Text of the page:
I like to explain economics so it is more understandable to people. That is particularly of interest in times like this when the economy is so scary and such a topic of concern for families everywhere.
Most economists agree with 90% of the basic ideas in economics. But it is usually the 10% where people disagree that get the most attention and often the technical and ideological disagreements (for example, about the impact and benefit of various tax policies) overwhelm the public discussion. People are drawn to view the world as divided into "Republican" economists and "Democratic" economists who spend their time in verbal sword fighting.
I am interested in seeing if I can focus on the 90% and this blog is an experiment in that goal. I also think the displaying the 90% where there is agreement is especially important in the current deep recession where people are afraid and their future is more than usually tied to the success of policies and ideas they see every day in the economic news.
But personal comments or sarcastic or rude postings are not consistent with the kind of conversations I find useful. And while Town Square is directly in the mainstream of newspaper online blog experiments, I wanted to try something different
So I negotiated with the Weekly to have a blog where respondents need to register and where I have some say in whether comments stay up if they are rude or personal. We are working toward a format where comments are first reviewed by a moderator as is done on some online forums.
All of the ideas that I will write about have been said in person by me to some audience. And I have never had a rude or personal comment come back.
I don't think this is because I never screw up a fact or an argument. After all it is now widely publicized that white people with blue eyes are at the heart of our economic distress and it is very courageous of the Weekly to go with a white blue-eyed economist as a blogger. Or maybe they and I were just clueless when we agreed to start this experiment.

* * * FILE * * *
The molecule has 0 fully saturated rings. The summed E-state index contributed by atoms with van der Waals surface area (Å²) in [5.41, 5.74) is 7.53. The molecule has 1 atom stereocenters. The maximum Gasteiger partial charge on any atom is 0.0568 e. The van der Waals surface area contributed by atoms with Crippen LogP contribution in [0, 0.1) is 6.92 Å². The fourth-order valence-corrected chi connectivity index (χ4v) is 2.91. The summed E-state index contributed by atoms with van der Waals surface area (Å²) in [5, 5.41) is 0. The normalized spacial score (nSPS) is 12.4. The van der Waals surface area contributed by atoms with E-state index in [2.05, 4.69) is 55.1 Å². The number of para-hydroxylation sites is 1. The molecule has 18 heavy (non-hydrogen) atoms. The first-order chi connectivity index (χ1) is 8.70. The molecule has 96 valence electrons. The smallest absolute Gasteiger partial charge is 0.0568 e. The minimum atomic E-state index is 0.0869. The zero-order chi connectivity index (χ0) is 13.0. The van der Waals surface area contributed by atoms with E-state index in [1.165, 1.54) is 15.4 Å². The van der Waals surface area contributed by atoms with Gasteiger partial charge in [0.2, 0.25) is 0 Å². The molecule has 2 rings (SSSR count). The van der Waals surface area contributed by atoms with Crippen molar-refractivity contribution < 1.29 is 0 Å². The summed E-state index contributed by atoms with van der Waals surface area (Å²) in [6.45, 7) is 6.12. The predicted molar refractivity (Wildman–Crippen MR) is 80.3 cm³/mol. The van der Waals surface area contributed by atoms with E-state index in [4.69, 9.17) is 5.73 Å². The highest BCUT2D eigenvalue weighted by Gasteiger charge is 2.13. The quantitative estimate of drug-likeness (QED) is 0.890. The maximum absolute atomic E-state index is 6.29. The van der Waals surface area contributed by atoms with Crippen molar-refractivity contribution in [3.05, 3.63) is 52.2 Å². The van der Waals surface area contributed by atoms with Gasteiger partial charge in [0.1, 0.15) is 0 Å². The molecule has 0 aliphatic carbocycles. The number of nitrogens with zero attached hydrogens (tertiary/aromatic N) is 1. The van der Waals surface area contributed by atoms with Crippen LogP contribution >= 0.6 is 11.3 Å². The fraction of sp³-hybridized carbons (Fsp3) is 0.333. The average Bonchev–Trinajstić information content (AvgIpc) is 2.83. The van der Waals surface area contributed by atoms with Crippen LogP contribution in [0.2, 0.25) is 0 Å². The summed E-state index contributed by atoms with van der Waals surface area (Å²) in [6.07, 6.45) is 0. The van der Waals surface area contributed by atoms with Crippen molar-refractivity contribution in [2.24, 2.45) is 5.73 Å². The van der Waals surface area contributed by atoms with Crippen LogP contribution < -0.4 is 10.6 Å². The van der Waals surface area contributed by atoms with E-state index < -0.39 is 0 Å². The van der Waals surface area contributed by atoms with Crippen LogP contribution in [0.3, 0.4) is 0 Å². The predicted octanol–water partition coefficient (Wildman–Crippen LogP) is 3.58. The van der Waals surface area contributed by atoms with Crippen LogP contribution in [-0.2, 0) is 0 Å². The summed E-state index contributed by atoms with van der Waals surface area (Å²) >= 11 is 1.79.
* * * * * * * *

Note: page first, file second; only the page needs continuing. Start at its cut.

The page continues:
I think the reason there is no rudeness is that it disappears when you must look the other person in the eye and you have a name just like them. In this situation the bloggers have names and I am trying to replicate the real life situation where conversation is between people with names and the personal responsibility that goes with being known to the person you might disrespect.
In my professional life I work with groups that are trying to invite people into public policy discussions who are usually overlooked or afraid to speak out. I think a civil blog invites these people in who might not participate if they get put down or called silly or socialist or some of the other stuff that goes on in online forums.
Perhaps for some people what I want isn't their kind of forum. Or perhaps nothing I have to say is interesting enough to comment on respectfully. But I hope that people will respect this experiment in seeing who might want to register and participate in a different kind of conversation.
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